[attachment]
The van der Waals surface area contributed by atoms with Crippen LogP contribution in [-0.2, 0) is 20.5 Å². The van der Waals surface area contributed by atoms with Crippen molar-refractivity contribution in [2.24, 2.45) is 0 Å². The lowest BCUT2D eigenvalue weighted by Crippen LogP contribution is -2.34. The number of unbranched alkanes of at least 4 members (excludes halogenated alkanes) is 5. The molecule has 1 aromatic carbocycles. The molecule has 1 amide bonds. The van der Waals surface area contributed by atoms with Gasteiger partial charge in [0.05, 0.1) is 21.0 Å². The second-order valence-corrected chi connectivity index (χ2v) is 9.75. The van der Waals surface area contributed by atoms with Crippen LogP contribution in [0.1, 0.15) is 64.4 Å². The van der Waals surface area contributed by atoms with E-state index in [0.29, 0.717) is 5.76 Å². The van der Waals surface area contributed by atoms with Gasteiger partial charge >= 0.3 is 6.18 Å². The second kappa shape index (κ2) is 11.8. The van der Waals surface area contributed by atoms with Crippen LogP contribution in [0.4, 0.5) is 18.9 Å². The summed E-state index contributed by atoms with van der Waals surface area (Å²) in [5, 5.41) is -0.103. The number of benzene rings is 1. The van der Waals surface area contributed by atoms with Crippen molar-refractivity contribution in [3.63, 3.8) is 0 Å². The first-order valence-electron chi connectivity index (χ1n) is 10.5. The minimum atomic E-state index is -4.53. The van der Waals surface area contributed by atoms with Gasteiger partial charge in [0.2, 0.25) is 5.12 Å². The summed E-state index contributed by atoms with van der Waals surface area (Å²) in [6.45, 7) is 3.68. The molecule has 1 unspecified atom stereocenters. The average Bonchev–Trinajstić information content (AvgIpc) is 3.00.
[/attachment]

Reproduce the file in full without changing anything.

The van der Waals surface area contributed by atoms with Crippen LogP contribution in [-0.2, 0) is 20.5 Å². The van der Waals surface area contributed by atoms with Crippen molar-refractivity contribution in [2.24, 2.45) is 0 Å². The lowest BCUT2D eigenvalue weighted by Crippen LogP contribution is -2.34. The number of unbranched alkanes of at least 4 members (excludes halogenated alkanes) is 5. The molecule has 1 aromatic carbocycles. The molecule has 1 amide bonds. The van der Waals surface area contributed by atoms with Gasteiger partial charge in [0.05, 0.1) is 21.0 Å². The second-order valence-corrected chi connectivity index (χ2v) is 9.75. The van der Waals surface area contributed by atoms with Crippen LogP contribution in [0.1, 0.15) is 64.4 Å². The van der Waals surface area contributed by atoms with E-state index in [0.29, 0.717) is 5.76 Å². The van der Waals surface area contributed by atoms with Gasteiger partial charge >= 0.3 is 6.18 Å². The second kappa shape index (κ2) is 11.8. The van der Waals surface area contributed by atoms with Crippen LogP contribution in [0.4, 0.5) is 18.9 Å². The summed E-state index contributed by atoms with van der Waals surface area (Å²) in [5, 5.41) is -0.103. The number of benzene rings is 1. The van der Waals surface area contributed by atoms with Crippen molar-refractivity contribution in [3.63, 3.8) is 0 Å². The first-order valence-electron chi connectivity index (χ1n) is 10.5. The minimum atomic E-state index is -4.53. The van der Waals surface area contributed by atoms with Gasteiger partial charge in [0.2, 0.25) is 5.12 Å². The summed E-state index contributed by atoms with van der Waals surface area (Å²) in [6.45, 7) is 3.68. The molecule has 1 unspecified atom stereocenters. The average Bonchev–Trinajstić information content (AvgIpc) is 3.00.